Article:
19. It seems that taboo words are stored in a part of our brain closer to the brain stem and emotional centers. The word “god” was implanted in that part of my brain in infancy, and additional glue was layered on all through my childhood. It would take a complete brain reformat to get rid of it. So when I say something like ‘god damn fuckin’ asshole”, it doesn’t mean that I believe in God, or in fuckin’ assholes. Just a primitive part of my brain adding emotional emphasis before my rational mind has time to intervene. Those taboo words are stored closer to the speech and action area than the rational thought areas are stored, which is why emotion can hijacki the brain. Thank you Stephen Pinker.

  20. jerry w says:

    Does the name Philbert (AKA PH) Desanex ring a bell?

  21. Jobrag says:

    From the Hitchikers’ guide to the Galaxy
    Narrator: There is a theory which states that if ever anyone discovers exactly what the Universe is for and why it is here, it will instantly disappear and be replaced by something even more bizarre and inexplicable.
    There is another theory which states that this has already happened.

  22. nina says:

    it’s sad how the three characters don’t see how small that their universe is when they put themselves at the centre

  23. Also argh, “refutation” used to mean “disputation” (is that a word?). Too accurate depiction of religious argument.

  24. Don says:

    I have no idea what Hawking was talking about and my opinion on his pronouncements would be worthless.

    Good cartoon, though.

  25. Stephen Turner says:

    The Sun doesn’t go around the Earth any more but it still goes around Christians/Jews/Muslims.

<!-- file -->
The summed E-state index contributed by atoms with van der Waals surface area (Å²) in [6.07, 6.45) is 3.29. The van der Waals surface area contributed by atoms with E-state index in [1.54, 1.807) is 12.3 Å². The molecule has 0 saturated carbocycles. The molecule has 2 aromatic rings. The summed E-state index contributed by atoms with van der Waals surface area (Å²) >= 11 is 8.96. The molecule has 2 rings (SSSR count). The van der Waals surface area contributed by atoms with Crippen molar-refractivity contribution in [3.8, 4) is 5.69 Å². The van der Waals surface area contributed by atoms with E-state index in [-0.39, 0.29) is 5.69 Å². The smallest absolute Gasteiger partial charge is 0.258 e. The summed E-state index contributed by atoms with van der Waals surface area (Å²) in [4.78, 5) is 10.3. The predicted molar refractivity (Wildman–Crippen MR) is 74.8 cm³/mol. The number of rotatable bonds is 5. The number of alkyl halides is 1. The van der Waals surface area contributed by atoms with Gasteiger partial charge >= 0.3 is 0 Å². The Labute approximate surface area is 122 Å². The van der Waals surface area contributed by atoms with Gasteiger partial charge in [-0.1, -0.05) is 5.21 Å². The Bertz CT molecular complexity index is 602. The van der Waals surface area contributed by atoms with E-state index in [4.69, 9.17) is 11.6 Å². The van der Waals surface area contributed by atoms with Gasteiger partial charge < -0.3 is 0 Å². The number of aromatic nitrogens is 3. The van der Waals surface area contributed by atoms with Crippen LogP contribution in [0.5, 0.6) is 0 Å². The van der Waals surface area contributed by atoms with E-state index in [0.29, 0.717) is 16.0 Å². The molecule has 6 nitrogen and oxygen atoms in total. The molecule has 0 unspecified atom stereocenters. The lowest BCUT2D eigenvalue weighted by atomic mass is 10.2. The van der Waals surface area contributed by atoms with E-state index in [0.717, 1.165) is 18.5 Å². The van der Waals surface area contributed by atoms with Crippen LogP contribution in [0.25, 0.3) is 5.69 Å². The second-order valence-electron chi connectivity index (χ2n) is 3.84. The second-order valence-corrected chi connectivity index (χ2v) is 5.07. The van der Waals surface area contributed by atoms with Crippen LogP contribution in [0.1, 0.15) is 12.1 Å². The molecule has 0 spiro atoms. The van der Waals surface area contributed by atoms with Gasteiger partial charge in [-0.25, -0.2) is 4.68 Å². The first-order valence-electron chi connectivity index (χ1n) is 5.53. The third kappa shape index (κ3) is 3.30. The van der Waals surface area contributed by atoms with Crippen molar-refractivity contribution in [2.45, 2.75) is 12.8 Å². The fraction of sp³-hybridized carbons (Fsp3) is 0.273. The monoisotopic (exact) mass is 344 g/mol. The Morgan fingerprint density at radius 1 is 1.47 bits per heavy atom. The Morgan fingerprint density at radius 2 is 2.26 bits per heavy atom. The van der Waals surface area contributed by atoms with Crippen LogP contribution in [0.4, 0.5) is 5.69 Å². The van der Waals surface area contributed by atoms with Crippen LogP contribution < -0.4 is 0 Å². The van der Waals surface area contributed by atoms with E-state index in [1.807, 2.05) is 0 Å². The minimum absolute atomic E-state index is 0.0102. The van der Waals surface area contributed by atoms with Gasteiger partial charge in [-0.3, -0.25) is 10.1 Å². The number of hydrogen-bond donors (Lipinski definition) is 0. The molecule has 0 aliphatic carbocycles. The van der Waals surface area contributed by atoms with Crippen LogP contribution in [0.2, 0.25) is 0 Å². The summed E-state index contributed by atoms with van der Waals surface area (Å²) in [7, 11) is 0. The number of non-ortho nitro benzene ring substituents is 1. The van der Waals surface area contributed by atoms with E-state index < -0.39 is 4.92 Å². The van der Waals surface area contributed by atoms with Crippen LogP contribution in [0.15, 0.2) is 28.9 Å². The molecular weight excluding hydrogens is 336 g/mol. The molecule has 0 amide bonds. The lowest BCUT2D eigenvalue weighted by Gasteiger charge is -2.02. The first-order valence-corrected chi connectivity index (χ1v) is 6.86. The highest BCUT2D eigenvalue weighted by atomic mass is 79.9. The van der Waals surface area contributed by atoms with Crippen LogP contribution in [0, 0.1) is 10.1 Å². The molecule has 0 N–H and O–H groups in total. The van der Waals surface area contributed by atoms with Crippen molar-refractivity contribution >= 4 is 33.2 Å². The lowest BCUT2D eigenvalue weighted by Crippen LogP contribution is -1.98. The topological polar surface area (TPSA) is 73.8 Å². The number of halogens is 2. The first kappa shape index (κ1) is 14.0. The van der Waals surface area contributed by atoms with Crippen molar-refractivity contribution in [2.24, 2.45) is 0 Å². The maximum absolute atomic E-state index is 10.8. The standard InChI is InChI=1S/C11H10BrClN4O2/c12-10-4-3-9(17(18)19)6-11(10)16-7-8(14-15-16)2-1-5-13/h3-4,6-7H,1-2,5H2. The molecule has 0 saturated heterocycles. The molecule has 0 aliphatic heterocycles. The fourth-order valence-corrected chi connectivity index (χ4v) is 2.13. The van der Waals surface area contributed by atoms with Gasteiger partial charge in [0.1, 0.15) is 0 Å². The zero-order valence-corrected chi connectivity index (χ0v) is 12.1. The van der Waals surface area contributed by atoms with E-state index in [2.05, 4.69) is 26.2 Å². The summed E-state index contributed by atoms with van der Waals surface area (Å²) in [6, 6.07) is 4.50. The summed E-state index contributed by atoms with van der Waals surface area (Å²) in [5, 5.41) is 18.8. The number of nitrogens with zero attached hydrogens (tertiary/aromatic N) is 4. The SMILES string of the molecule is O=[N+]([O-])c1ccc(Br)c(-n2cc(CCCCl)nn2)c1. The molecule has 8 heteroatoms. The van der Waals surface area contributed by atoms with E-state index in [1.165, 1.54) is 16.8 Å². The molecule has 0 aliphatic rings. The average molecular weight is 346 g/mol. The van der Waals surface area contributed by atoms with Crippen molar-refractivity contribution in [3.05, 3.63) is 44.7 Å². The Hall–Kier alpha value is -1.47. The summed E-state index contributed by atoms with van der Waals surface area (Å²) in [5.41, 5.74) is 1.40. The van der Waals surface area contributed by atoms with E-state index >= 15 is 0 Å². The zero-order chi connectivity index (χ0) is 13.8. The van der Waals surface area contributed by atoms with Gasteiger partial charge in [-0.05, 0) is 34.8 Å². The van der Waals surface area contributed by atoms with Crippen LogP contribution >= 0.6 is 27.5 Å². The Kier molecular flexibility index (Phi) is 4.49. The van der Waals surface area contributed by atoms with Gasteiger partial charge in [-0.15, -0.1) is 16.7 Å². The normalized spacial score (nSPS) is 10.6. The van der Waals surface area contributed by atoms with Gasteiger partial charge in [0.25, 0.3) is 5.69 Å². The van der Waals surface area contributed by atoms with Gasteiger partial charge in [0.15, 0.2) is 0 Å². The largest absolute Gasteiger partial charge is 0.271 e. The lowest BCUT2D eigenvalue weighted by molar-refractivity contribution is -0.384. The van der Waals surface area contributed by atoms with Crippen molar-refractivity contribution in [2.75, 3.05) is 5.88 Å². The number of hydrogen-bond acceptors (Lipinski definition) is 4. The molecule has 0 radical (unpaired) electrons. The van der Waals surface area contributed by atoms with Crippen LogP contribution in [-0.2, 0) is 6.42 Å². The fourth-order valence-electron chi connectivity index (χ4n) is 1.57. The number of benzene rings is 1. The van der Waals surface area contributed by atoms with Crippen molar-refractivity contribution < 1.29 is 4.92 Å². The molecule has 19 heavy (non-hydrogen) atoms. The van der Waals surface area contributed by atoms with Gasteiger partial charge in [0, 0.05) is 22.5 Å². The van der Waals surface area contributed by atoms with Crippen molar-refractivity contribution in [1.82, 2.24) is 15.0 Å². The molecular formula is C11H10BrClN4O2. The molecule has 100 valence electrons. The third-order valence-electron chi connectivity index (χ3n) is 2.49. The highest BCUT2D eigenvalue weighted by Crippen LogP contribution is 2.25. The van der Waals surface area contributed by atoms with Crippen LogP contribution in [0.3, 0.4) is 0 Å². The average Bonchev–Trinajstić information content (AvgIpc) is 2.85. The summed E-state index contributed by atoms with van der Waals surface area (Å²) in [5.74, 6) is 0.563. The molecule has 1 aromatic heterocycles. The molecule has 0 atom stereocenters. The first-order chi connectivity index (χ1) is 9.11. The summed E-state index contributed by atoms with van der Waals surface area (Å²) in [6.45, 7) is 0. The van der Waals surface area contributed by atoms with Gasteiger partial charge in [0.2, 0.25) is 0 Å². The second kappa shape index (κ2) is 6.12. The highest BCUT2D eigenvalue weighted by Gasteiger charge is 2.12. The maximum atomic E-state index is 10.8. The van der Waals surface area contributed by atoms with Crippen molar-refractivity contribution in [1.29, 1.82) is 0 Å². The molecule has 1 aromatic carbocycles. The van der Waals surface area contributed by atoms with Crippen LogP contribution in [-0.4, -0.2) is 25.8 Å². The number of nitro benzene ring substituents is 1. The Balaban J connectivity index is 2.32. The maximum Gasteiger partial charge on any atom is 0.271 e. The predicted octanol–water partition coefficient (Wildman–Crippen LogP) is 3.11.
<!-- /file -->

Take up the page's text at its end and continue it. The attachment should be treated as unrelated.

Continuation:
Is that coffee that Moses is drinking?

  26. Daoloth says:

    @ NBH. “Science has become politicised”. Science is not a thing. It certainly isn’t a set of beliefs. It’s a loosely affiliated set of processes for filtering beliefs, in ways appropriate to subject matter (one hopes) and always subject to revision.
    Are you claiming that this process has been politicised?
    Is so- how?
    Or are you claiming that people pretend to knowledge they dont have? If so- not news! (And bugger-all to do with science)

  27. Prithvi says:

    I really don’t understand why people make a hullabaloo over Hawkings’ comments. He’s certainly an awesome scientist, but his comments regarding the Universe doesn’t settle anything. I don’t mean to say that he shouldn’t have said “there’s no need for a creator” because it does seem like that’s a fact, but even if he said something to the contrary, that wouldn’t have made God a weeny bit more probable.

  28. author says:

    @ Stephen Turner – it’s tequila.

    @jerry w – Yes. I’m going to look for some old WW comics now.

  29. lol says:

    oh dear. sorry for going off topic, but it seems pat condell has fallen for the “zeitgeist” movie. http://www.youtube.com/watch?v=NHjH66gPhM4

  30. Nassar Ben Houdja says:

    Science is for sale to the highest bidder, text book example, agw studies, assorted u n sponsored pandemics plagues and pestilence. Science is supposed to be reason, logic, demonstrable and very definitely subject to peer review. Accidentally loosing data is the trade mark of an elementary school child, not a credible scientist. Mr Hawking has had some brilliant ideas in the past, but he is now in a field somewhere between make believe and the unprovable.

  31. Shaughn says:

    Nassar Ben Houdja’s statement hereabove of September 5, 2010 at 7:10 pm is by no means supported by reason or logic, is not demonstrable and very definitely not subject to peer review.

    Therefore his statement is scientifically worthless.
    Oh dear.

  32. Daz says:


    Please elucidate…

    “assorted u n sponsored pandemics plagues and pestilence.” Don’t bother with the agw stuff, though.

    I could go with your assessment of science to a degree if all we were talking about was pharmaceutical companies and their rather ‘relaxed’ definition of ‘evidence,’ but your little list looks more like a conspiracy theorist’s bookmarks page.

  33. foundationist says:

    Nice strip.

    The M-theory that unifies the five string theories and gives a mathematical explanation for the big bang was not devised by Stephen Hawkings. It is (like just about every second great achievement in the fields of quantum field theory and string theory made in the last 15 years) from Edward Witten. It’s strange how just one minor statement about a long known fact of a long known (but not yet established) theory can stir up debates across the whole bloggosphere, just because it’s from a pop-star like Hawkings.